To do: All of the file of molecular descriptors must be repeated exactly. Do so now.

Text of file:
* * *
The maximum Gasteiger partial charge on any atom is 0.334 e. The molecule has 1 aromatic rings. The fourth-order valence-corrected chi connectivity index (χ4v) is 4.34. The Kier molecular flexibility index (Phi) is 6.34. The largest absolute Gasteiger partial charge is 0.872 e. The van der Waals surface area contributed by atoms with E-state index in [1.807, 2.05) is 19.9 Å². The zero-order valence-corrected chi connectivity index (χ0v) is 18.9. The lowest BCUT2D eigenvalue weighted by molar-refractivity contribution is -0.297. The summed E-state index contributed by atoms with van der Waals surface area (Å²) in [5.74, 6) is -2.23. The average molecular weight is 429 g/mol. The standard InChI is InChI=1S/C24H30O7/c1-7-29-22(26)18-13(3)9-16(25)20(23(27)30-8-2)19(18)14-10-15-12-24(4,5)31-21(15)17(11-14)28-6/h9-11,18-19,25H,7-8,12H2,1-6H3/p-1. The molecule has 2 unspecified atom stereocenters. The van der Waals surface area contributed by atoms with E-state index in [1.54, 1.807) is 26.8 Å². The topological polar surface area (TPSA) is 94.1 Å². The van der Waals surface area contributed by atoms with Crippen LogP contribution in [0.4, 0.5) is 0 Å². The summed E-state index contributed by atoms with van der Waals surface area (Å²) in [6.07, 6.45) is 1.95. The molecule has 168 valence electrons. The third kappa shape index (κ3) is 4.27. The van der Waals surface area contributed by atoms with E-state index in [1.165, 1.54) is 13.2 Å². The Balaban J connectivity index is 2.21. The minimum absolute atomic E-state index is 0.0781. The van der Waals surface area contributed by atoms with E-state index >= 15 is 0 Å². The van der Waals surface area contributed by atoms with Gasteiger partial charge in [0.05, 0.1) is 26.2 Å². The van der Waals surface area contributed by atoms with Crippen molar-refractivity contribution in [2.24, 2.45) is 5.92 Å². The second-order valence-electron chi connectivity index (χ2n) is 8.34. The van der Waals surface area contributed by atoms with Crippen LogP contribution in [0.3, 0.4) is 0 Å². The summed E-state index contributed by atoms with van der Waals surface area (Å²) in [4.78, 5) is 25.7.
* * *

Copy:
The maximum Gasteiger partial charge on any atom is 0.334 e. The molecule has 1 aromatic rings. The fourth-order valence-corrected chi connectivity index (χ4v) is 4.34. The Kier molecular flexibility index (Phi) is 6.34. The largest absolute Gasteiger partial charge is 0.872 e. The van der Waals surface area contributed by atoms with E-state index in [1.807, 2.05) is 19.9 Å². The zero-order valence-corrected chi connectivity index (χ0v) is 18.9. The lowest BCUT2D eigenvalue weighted by molar-refractivity contribution is -0.297. The summed E-state index contributed by atoms with van der Waals surface area (Å²) in [5.74, 6) is -2.23. The average molecular weight is 429 g/mol. The standard InChI is InChI=1S/C24H30O7/c1-7-29-22(26)18-13(3)9-16(25)20(23(27)30-8-2)19(18)14-10-15-12-24(4,5)31-21(15)17(11-14)28-6/h9-11,18-19,25H,7-8,12H2,1-6H3/p-1. The molecule has 2 unspecified atom stereocenters. The van der Waals surface area contributed by atoms with E-state index in [1.54, 1.807) is 26.8 Å². The topological polar surface area (TPSA) is 94.1 Å². The van der Waals surface area contributed by atoms with Crippen LogP contribution in [0.4, 0.5) is 0 Å². The summed E-state index contributed by atoms with van der Waals surface area (Å²) in [6.07, 6.45) is 1.95. The molecule has 168 valence electrons. The third kappa shape index (κ3) is 4.27. The van der Waals surface area contributed by atoms with E-state index in [1.165, 1.54) is 13.2 Å². The Balaban J connectivity index is 2.21. The minimum absolute atomic E-state index is 0.0781. The van der Waals surface area contributed by atoms with E-state index >= 15 is 0 Å². The van der Waals surface area contributed by atoms with Gasteiger partial charge in [0.05, 0.1) is 26.2 Å². The van der Waals surface area contributed by atoms with Crippen molar-refractivity contribution in [2.24, 2.45) is 5.92 Å². The second-order valence-electron chi connectivity index (χ2n) is 8.34. The van der Waals surface area contributed by atoms with Crippen LogP contribution in [0.3, 0.4) is 0 Å². The summed E-state index contributed by atoms with van der Waals surface area (Å²) in [4.78, 5) is 25.7.